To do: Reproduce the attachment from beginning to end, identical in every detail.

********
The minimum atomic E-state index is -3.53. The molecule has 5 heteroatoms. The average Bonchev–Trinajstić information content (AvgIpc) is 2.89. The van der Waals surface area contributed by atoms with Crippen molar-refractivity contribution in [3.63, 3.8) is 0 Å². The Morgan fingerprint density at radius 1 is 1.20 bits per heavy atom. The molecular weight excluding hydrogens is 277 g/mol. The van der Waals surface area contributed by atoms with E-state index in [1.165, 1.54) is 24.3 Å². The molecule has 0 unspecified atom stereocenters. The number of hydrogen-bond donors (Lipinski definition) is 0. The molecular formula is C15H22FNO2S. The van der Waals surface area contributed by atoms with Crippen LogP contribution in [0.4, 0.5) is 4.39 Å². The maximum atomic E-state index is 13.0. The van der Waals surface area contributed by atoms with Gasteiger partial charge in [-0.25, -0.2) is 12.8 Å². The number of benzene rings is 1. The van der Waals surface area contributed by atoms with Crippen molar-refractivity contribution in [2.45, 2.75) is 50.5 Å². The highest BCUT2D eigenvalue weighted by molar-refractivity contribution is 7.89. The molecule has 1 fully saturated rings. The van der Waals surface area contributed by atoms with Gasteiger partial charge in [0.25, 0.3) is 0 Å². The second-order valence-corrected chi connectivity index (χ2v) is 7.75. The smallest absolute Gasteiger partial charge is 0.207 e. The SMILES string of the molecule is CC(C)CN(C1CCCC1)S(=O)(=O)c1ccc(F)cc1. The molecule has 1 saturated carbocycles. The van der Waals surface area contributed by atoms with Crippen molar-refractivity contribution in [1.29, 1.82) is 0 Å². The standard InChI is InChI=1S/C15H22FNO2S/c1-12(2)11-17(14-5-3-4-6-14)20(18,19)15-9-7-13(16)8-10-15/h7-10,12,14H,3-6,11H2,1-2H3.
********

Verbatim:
The minimum atomic E-state index is -3.53. The molecule has 5 heteroatoms. The average Bonchev–Trinajstić information content (AvgIpc) is 2.89. The van der Waals surface area contributed by atoms with Crippen molar-refractivity contribution in [3.63, 3.8) is 0 Å². The Morgan fingerprint density at radius 1 is 1.20 bits per heavy atom. The molecular weight excluding hydrogens is 277 g/mol. The van der Waals surface area contributed by atoms with E-state index in [1.165, 1.54) is 24.3 Å². The molecule has 0 unspecified atom stereocenters. The number of hydrogen-bond donors (Lipinski definition) is 0. The molecular formula is C15H22FNO2S. The van der Waals surface area contributed by atoms with Crippen LogP contribution in [0.4, 0.5) is 4.39 Å². The maximum atomic E-state index is 13.0. The van der Waals surface area contributed by atoms with Gasteiger partial charge in [-0.25, -0.2) is 12.8 Å². The number of benzene rings is 1. The van der Waals surface area contributed by atoms with Crippen molar-refractivity contribution in [2.45, 2.75) is 50.5 Å². The highest BCUT2D eigenvalue weighted by molar-refractivity contribution is 7.89. The molecule has 1 fully saturated rings. The van der Waals surface area contributed by atoms with Gasteiger partial charge in [0.25, 0.3) is 0 Å². The second-order valence-corrected chi connectivity index (χ2v) is 7.75. The smallest absolute Gasteiger partial charge is 0.207 e. The SMILES string of the molecule is CC(C)CN(C1CCCC1)S(=O)(=O)c1ccc(F)cc1. The molecule has 1 saturated carbocycles. The van der Waals surface area contributed by atoms with Crippen molar-refractivity contribution in [1.29, 1.82) is 0 Å². The standard InChI is InChI=1S/C15H22FNO2S/c1-12(2)11-17(14-5-3-4-6-14)20(18,19)15-9-7-13(16)8-10-15/h7-10,12,14H,3-6,11H2,1-2H3.